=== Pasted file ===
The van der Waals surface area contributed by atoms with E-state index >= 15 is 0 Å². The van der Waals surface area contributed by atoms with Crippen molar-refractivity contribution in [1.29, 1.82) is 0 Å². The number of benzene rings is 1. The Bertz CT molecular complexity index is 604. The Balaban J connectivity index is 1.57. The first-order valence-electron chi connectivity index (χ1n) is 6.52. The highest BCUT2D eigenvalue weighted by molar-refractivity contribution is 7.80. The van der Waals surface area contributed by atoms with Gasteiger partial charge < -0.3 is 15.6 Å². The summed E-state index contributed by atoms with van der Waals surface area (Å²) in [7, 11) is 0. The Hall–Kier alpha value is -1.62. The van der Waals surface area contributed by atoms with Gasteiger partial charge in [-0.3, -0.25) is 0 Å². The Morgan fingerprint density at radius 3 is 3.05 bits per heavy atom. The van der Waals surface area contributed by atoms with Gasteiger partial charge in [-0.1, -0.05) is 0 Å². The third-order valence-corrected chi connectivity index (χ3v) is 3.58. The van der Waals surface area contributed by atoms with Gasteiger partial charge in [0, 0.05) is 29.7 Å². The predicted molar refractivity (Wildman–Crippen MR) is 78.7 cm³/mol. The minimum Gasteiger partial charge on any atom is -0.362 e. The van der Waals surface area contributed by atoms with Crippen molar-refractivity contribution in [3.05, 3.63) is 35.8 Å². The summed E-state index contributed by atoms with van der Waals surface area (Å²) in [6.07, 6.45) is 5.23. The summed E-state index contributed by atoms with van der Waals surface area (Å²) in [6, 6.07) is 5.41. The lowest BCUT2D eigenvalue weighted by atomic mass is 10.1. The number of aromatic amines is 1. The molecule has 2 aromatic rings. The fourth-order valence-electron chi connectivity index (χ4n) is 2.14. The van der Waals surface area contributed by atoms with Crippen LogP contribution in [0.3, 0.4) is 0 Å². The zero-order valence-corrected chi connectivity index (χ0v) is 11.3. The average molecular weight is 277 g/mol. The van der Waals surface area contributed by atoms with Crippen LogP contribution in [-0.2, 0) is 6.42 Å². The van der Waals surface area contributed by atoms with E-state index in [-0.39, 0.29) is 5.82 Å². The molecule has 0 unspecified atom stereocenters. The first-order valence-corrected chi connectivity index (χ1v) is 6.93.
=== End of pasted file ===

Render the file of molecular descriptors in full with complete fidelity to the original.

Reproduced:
The van der Waals surface area contributed by atoms with E-state index >= 15 is 0 Å². The van der Waals surface area contributed by atoms with Crippen molar-refractivity contribution in [1.29, 1.82) is 0 Å². The number of benzene rings is 1. The Bertz CT molecular complexity index is 604. The Balaban J connectivity index is 1.57. The first-order valence-electron chi connectivity index (χ1n) is 6.52. The highest BCUT2D eigenvalue weighted by molar-refractivity contribution is 7.80. The van der Waals surface area contributed by atoms with Gasteiger partial charge < -0.3 is 15.6 Å². The summed E-state index contributed by atoms with van der Waals surface area (Å²) in [7, 11) is 0. The Hall–Kier alpha value is -1.62. The van der Waals surface area contributed by atoms with Gasteiger partial charge in [-0.3, -0.25) is 0 Å². The Morgan fingerprint density at radius 3 is 3.05 bits per heavy atom. The van der Waals surface area contributed by atoms with Gasteiger partial charge in [-0.1, -0.05) is 0 Å². The third-order valence-corrected chi connectivity index (χ3v) is 3.58. The van der Waals surface area contributed by atoms with Gasteiger partial charge in [0, 0.05) is 29.7 Å². The predicted molar refractivity (Wildman–Crippen MR) is 78.7 cm³/mol. The minimum Gasteiger partial charge on any atom is -0.362 e. The van der Waals surface area contributed by atoms with Crippen molar-refractivity contribution in [3.05, 3.63) is 35.8 Å². The summed E-state index contributed by atoms with van der Waals surface area (Å²) in [6.07, 6.45) is 5.23. The summed E-state index contributed by atoms with van der Waals surface area (Å²) in [6, 6.07) is 5.41. The lowest BCUT2D eigenvalue weighted by atomic mass is 10.1. The number of aromatic amines is 1. The molecule has 2 aromatic rings. The fourth-order valence-electron chi connectivity index (χ4n) is 2.14. The van der Waals surface area contributed by atoms with Crippen LogP contribution in [0.3, 0.4) is 0 Å². The zero-order valence-corrected chi connectivity index (χ0v) is 11.3. The average molecular weight is 277 g/mol. The van der Waals surface area contributed by atoms with Crippen LogP contribution in [-0.2, 0) is 6.42 Å². The van der Waals surface area contributed by atoms with E-state index in [-0.39, 0.29) is 5.82 Å². The molecule has 0 unspecified atom stereocenters. The first-order valence-corrected chi connectivity index (χ1v) is 6.93.